The CSV Reader class offers a simple API to read information out of a .csv file with a specific structure. The delimiter of the file has to be a semicolon. The first row of the file has to contain the header information. The rest of the file are treated as the actual data. The data has to be convertible to the integer format. When creating a new CSVReader object the file is loaded and parsed so that the API calls are executed fast and without accessing the file itself.

Build and Execution

If the make utility is available on the system, simply executing

make all

in the project folder will build the main executable and all tests.

To compile the main project without make, main.cpp, dempstershafer.cpp, csvreader.cpp and learningclassificator.cpp must be compiled and linked together.

make creates an executable named lab_exercise. It can be run from command line and receives one file with test data as argument. The format of the data file must be similar to the two provided files (which are included in the project folder as well).

The project executable iterates over all frames in the data file and classifies the displayed emotion. The output is commented and should be self-explanatory.

Details about how the classification works can be found in the API documentation of dempstershafer.hpp.

Invocation Example:

project_folder$ ./lab_exercise test_data.csv

Output Example:


### Frame: 046 ###


(-1.0: far below average, +1.0 far above average)

Eye Aperture: 14 -> -0.19

Mouth Opening: 12 -> -0.58

Furrow Count: 443 -> -0.25


(#: Belief, -: Plausability, .: nothing)

Fear | -------------.....................................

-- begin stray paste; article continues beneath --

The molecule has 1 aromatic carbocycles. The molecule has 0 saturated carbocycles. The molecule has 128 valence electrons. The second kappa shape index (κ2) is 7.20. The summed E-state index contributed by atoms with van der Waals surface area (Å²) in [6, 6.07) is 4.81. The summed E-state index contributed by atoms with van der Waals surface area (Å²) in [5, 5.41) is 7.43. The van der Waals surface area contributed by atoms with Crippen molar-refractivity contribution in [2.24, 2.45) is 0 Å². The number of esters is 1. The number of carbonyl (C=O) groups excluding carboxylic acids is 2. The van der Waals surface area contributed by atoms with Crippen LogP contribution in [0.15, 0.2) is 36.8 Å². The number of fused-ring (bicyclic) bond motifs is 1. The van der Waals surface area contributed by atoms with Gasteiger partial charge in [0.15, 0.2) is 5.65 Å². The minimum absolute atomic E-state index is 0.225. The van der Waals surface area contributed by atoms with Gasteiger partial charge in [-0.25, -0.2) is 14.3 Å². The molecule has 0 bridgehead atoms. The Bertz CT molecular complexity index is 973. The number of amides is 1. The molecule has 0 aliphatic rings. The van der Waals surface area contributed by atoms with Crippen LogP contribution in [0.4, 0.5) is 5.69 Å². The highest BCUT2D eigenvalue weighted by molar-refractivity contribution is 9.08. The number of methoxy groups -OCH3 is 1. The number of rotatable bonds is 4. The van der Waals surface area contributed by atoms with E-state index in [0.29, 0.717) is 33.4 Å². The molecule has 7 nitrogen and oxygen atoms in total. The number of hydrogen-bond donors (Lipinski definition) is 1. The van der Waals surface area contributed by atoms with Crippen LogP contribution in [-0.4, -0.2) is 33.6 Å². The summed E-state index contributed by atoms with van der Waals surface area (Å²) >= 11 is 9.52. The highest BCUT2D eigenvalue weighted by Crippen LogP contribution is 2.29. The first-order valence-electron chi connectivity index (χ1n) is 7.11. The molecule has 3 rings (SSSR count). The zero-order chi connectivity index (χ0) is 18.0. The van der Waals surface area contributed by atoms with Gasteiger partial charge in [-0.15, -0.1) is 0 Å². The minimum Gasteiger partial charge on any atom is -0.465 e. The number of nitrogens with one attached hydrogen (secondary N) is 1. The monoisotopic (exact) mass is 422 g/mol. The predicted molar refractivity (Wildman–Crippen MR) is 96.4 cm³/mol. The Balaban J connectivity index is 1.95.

Surprise | -------------.....................................

Disdain | ----------------..................................

Disgust | ####-----------------------------------...........

Anger | ##########--------------------------------........


classified as: anger


API Documentation

The three application parts introduced above provide complete API documentation in the corresponding C++-header-files.

Test and Validation

The functionality of the three reusable APIs of the project are tested with unit tests. The interaction of the parts is tested by the lab exercise itself.

The Dempster-Shafer Library unit test uses an Dempster-Shafer exercise of an old exam. It creates a set of supects which are added to the universe. Based on witness statements focal and omega sets are created. The reference value are taken from the exam with a maximum variance of 0.001.

The Learning Classificator unit test creates a new classifier with an learning rate of 0.1. A feature with the value 100 is added. To test the classification a feature with the value of 100 is classified which results in zero variance. Then the online learning is tested by classifying two features with the value of 90. Each classification changes the average so that the two classifications don’t return the result. Then the cap is being tested by classifying a 1.0 (which results in an variance of -1.0) and a 10000 (which results in a variance of 1.0).

The CSV Reader unit test uses the provided test_data.csv file to test the reading of a .csv file. The test assumes that the test_data.csv file is unmodified. First the test checks the correctness of the number of columns and rows. Then the correctness of the header is being tested. Then the extraction of the first row and the fetching of a value via it’s columns name is tested.

To test the system as a whole, we calculated the results manually and then compared the values of the program with our manually evaluated results.


The solution is fully functional and provides reasonable results for the given data. Yet, it may perform even better by adding more features and fine-tuning the learning rate of the classifier, the initial averages and the bias for evidence masses. To do this however, more preclassified test-data would be needed.